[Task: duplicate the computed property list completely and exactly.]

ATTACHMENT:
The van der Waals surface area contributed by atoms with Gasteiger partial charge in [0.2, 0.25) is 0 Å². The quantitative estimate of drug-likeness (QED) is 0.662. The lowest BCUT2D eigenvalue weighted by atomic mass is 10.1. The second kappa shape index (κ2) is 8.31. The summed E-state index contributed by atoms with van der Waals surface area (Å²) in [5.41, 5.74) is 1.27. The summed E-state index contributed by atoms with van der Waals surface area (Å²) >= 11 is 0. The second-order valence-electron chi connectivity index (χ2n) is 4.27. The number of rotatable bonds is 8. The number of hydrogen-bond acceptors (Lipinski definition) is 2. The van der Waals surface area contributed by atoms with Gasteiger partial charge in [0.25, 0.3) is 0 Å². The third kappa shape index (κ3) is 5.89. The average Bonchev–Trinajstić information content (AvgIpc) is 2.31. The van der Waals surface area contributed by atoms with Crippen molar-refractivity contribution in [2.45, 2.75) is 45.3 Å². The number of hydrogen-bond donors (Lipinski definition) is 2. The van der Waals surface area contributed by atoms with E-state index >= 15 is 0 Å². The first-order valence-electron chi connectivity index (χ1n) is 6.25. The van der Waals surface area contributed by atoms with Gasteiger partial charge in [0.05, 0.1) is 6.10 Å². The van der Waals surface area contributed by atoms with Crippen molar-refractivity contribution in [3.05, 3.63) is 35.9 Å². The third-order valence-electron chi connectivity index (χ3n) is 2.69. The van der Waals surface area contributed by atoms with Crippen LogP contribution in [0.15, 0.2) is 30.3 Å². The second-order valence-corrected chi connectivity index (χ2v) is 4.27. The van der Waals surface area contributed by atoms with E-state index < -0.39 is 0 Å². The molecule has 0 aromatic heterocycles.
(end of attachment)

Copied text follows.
The van der Waals surface area contributed by atoms with Gasteiger partial charge in [0.2, 0.25) is 0 Å². The quantitative estimate of drug-likeness (QED) is 0.662. The lowest BCUT2D eigenvalue weighted by atomic mass is 10.1. The second kappa shape index (κ2) is 8.31. The summed E-state index contributed by atoms with van der Waals surface area (Å²) in [5.41, 5.74) is 1.27. The summed E-state index contributed by atoms with van der Waals surface area (Å²) >= 11 is 0. The second-order valence-electron chi connectivity index (χ2n) is 4.27. The number of rotatable bonds is 8. The number of hydrogen-bond acceptors (Lipinski definition) is 2. The van der Waals surface area contributed by atoms with Gasteiger partial charge in [0.25, 0.3) is 0 Å². The third kappa shape index (κ3) is 5.89. The average Bonchev–Trinajstić information content (AvgIpc) is 2.31. The van der Waals surface area contributed by atoms with Crippen molar-refractivity contribution in [2.45, 2.75) is 45.3 Å². The number of hydrogen-bond donors (Lipinski definition) is 2. The van der Waals surface area contributed by atoms with E-state index >= 15 is 0 Å². The first-order valence-electron chi connectivity index (χ1n) is 6.25. The van der Waals surface area contributed by atoms with Gasteiger partial charge in [0.05, 0.1) is 6.10 Å². The van der Waals surface area contributed by atoms with Crippen molar-refractivity contribution in [3.05, 3.63) is 35.9 Å². The third-order valence-electron chi connectivity index (χ3n) is 2.69. The van der Waals surface area contributed by atoms with Crippen LogP contribution in [0.15, 0.2) is 30.3 Å². The second-order valence-corrected chi connectivity index (χ2v) is 4.27. The van der Waals surface area contributed by atoms with E-state index < -0.39 is 0 Å². The molecule has 0 aromatic heterocycles.